The premises of Criminal Court ‘C’ last Friday was a scene of disbelief when a jury returned a verdict that dropped three of the four charges brought against Armstrong Tony Campbell, accused of transporting seven stolen vehicles from Philadelphia, Pennsylvania, USA — where he lived for over 10 years — to Liberia.
The drama started when the jurors came from their six-hour deliberation with a unanimous verdict of not guilty for Campbell and his co-defendant Sheak K. Brown, who resides in Liberia. They were charged with economic sabotage, smuggling and criminal conspiracy, that carries a heavy prison term ranging from five to ten years. The jurors said Campbell and Brown were only guilty of criminal facilitation, which carries a lesser penalty. A person commits criminal facilitation when he or she “renders aid” to a person who is committing a crime. To be guilty of criminal facilitation, the crime the defendant is helping to facilitate must be a felony with the person committing the actual crime being under the age of 16, and the facilitator over 18.
Meanwhile, the prosecution is yet to object to the jury’s decision, mainly as a result of the time the verdict was delivered.
The case started when the U.S. Embassy near Monrovia last October notified local investigative agencies, including the Liberia National Police (LNP), the Ministry of Foreign Affairs, the Ministry of Justice and the Liberia Revenue Authority (LRA), that several vehicles had been stolen from the US and were being shipped to Liberia. That allegation was denied by Campbell and his co-defendant Sheak K. Brown, who were charged with theft of property, including other charges. They were later granted bail. The prosecution’s indictment alleged that from July to October 2016, co-defendant Campbell, Sheriff Lasudo, and others yet to be identified, while in the United States, conspired with co-defendant Brown to knowingly steal, take, convert, ship, receive and retain in Liberia seven stolen vehicles belonging to persons in the USA, without the authorization of the owners. The indictment revealed that the vehicles were shipped to Liberia in the name of a non-existent, fictitious company named “Shea K. Brown Building Material Incorporated,” for which the co-defendant presented himself to be the purported general manager.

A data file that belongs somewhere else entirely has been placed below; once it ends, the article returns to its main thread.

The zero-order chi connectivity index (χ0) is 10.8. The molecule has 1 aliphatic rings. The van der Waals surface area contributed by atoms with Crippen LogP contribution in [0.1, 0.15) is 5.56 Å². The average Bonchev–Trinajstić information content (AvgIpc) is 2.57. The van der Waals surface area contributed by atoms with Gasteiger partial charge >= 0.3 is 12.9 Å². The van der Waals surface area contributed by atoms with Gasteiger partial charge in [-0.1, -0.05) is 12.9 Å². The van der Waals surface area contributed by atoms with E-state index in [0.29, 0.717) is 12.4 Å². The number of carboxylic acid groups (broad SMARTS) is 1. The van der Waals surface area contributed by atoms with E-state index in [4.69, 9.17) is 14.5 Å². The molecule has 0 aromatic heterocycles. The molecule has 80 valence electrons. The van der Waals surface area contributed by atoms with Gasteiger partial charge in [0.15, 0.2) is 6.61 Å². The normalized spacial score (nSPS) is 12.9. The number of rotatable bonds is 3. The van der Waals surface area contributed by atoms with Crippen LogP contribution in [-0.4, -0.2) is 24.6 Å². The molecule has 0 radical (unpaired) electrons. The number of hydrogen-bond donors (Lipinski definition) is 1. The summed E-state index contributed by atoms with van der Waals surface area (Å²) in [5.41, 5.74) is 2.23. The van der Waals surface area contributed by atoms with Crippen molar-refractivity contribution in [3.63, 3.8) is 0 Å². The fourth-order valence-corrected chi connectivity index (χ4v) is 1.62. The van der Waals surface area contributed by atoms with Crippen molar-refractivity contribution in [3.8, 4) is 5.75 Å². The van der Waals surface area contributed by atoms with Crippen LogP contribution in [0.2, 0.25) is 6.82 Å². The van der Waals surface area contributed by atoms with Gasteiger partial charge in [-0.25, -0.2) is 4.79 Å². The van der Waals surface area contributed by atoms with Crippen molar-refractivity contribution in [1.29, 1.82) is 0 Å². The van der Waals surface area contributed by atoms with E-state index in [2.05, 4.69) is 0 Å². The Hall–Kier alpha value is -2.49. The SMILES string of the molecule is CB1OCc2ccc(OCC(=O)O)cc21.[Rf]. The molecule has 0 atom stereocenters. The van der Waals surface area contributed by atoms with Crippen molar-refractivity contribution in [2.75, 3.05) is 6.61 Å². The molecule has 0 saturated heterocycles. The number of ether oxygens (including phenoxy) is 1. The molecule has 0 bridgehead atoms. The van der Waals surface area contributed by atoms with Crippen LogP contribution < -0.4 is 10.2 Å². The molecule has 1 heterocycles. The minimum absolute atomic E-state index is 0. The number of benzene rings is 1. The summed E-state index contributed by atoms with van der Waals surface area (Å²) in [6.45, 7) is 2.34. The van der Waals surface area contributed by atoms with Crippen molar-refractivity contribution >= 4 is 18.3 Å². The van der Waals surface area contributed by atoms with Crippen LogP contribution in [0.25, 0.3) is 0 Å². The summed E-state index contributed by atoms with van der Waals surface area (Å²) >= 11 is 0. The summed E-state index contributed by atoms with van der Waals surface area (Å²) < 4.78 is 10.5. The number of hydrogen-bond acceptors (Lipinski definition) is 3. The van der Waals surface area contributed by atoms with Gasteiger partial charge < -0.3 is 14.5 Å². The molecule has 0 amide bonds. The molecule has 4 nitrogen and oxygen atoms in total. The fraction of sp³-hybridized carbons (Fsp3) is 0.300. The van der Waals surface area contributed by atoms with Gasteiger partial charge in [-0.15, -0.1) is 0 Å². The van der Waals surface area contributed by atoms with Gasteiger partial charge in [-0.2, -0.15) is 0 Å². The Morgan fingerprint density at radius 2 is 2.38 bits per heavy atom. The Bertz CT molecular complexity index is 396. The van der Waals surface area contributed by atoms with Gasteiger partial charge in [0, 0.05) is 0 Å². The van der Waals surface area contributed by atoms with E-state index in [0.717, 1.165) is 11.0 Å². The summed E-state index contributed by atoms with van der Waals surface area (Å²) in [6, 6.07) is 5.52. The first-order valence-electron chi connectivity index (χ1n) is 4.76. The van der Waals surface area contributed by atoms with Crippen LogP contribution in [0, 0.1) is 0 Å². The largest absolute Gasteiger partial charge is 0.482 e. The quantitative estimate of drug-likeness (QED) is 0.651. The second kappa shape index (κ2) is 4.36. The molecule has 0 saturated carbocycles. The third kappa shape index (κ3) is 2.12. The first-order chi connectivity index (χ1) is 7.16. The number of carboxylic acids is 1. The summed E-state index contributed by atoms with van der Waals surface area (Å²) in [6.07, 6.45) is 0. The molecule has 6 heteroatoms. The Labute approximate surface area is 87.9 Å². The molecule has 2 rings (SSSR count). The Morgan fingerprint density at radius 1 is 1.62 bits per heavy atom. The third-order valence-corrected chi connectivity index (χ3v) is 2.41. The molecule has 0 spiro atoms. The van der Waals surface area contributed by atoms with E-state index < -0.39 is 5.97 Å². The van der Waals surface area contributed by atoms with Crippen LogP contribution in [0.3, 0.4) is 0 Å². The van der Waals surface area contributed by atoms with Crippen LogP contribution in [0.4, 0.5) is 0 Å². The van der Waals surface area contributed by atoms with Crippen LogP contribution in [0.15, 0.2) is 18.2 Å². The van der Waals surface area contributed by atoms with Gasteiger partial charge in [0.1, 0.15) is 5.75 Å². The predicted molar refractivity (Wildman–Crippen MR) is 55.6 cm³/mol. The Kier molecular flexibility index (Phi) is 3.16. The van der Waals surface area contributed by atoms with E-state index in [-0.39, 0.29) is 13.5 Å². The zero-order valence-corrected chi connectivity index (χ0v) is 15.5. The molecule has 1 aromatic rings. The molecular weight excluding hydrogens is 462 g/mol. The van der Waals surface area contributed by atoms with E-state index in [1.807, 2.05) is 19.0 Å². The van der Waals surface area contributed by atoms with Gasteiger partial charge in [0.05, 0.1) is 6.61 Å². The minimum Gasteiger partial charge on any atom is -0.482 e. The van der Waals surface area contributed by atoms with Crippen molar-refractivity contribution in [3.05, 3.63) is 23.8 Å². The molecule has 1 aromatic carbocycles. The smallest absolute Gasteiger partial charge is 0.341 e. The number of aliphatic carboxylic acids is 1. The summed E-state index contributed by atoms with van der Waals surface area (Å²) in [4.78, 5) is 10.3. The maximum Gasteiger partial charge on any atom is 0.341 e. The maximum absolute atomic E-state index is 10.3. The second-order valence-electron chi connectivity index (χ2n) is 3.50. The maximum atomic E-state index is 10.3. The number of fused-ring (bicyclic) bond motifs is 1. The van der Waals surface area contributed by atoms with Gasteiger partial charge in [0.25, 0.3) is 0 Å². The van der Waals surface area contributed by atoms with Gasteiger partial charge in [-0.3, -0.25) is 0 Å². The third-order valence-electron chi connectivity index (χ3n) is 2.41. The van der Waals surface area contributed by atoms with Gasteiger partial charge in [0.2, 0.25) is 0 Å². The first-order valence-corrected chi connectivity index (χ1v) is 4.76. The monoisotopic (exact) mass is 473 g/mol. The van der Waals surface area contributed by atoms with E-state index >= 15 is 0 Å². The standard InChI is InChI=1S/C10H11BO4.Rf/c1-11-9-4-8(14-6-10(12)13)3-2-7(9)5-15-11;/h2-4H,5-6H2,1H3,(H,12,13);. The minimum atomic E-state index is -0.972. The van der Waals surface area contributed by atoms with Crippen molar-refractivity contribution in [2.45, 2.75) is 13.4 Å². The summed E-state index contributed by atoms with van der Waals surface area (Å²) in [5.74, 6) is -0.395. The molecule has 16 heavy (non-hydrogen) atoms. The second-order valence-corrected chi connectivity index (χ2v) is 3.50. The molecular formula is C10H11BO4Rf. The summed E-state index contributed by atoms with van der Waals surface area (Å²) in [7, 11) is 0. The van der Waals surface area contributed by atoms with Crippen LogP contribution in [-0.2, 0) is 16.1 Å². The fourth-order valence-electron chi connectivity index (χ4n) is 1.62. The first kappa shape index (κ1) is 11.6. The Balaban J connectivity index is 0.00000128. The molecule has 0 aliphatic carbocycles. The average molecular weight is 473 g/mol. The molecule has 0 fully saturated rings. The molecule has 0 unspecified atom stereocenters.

As part of the scheme, and in order to conceal the identity of the stolen vehicles, according to the indictment, co-defendant Campbell provided false and incorrect information about the vehicles to the shipping lines, which was placed on the Packing List, Invoice, Bill of Lading and the Request for Inspection forms that were submitted to BIVAC and customs officials in Liberia. According to the indictment, co-defendants Campbell and Brown also caused their broker – New Millennium Cargo Handling, to falsely declare in the LRA Asycuda System misleading information about the year, model, the VIN numbers and the mileage of the vehicles for the sole purpose of concealing their true identity/information. The indictment alleged that Co-defendant Brown caused their broker to enter into the Asycuda System on September 30, 2016, and declare misleading specifications of the vehicles’ VIN numbers, year and mileage, which resulted in the understatement of the true value of the vehicles, with the intent of both concealing the identity of the vehicles and defrauding the Government of Liberia of the required taxes, even though the vehicles’ models were recent and were in the category of luxury vehicles.
The VIN numbers of the vehicles were allegedly changed criminally in the system by co-defendant Sherman.